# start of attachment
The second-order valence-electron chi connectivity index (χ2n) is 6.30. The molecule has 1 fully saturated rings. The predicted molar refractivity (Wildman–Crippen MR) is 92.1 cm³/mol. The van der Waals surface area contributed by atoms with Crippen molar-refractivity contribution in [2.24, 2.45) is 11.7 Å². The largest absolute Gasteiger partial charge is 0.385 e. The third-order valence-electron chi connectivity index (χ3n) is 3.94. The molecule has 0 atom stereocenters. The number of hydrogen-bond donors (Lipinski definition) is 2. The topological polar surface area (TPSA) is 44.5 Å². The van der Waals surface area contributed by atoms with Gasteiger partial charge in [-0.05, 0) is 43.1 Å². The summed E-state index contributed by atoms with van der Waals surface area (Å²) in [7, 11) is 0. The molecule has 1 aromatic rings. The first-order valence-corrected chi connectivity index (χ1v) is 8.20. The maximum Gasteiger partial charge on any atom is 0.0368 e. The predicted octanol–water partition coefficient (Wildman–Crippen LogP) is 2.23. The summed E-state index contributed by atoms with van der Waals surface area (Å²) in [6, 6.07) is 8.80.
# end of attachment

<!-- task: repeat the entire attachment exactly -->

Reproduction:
The second-order valence-electron chi connectivity index (χ2n) is 6.30. The molecule has 1 fully saturated rings. The predicted molar refractivity (Wildman–Crippen MR) is 92.1 cm³/mol. The van der Waals surface area contributed by atoms with Crippen molar-refractivity contribution in [2.24, 2.45) is 11.7 Å². The largest absolute Gasteiger partial charge is 0.385 e. The third-order valence-electron chi connectivity index (χ3n) is 3.94. The molecule has 0 atom stereocenters. The number of hydrogen-bond donors (Lipinski definition) is 2. The topological polar surface area (TPSA) is 44.5 Å². The van der Waals surface area contributed by atoms with Gasteiger partial charge in [-0.05, 0) is 43.1 Å². The summed E-state index contributed by atoms with van der Waals surface area (Å²) in [7, 11) is 0. The molecule has 1 aromatic rings. The first-order valence-corrected chi connectivity index (χ1v) is 8.20. The maximum Gasteiger partial charge on any atom is 0.0368 e. The predicted octanol–water partition coefficient (Wildman–Crippen LogP) is 2.23. The summed E-state index contributed by atoms with van der Waals surface area (Å²) in [6, 6.07) is 8.80.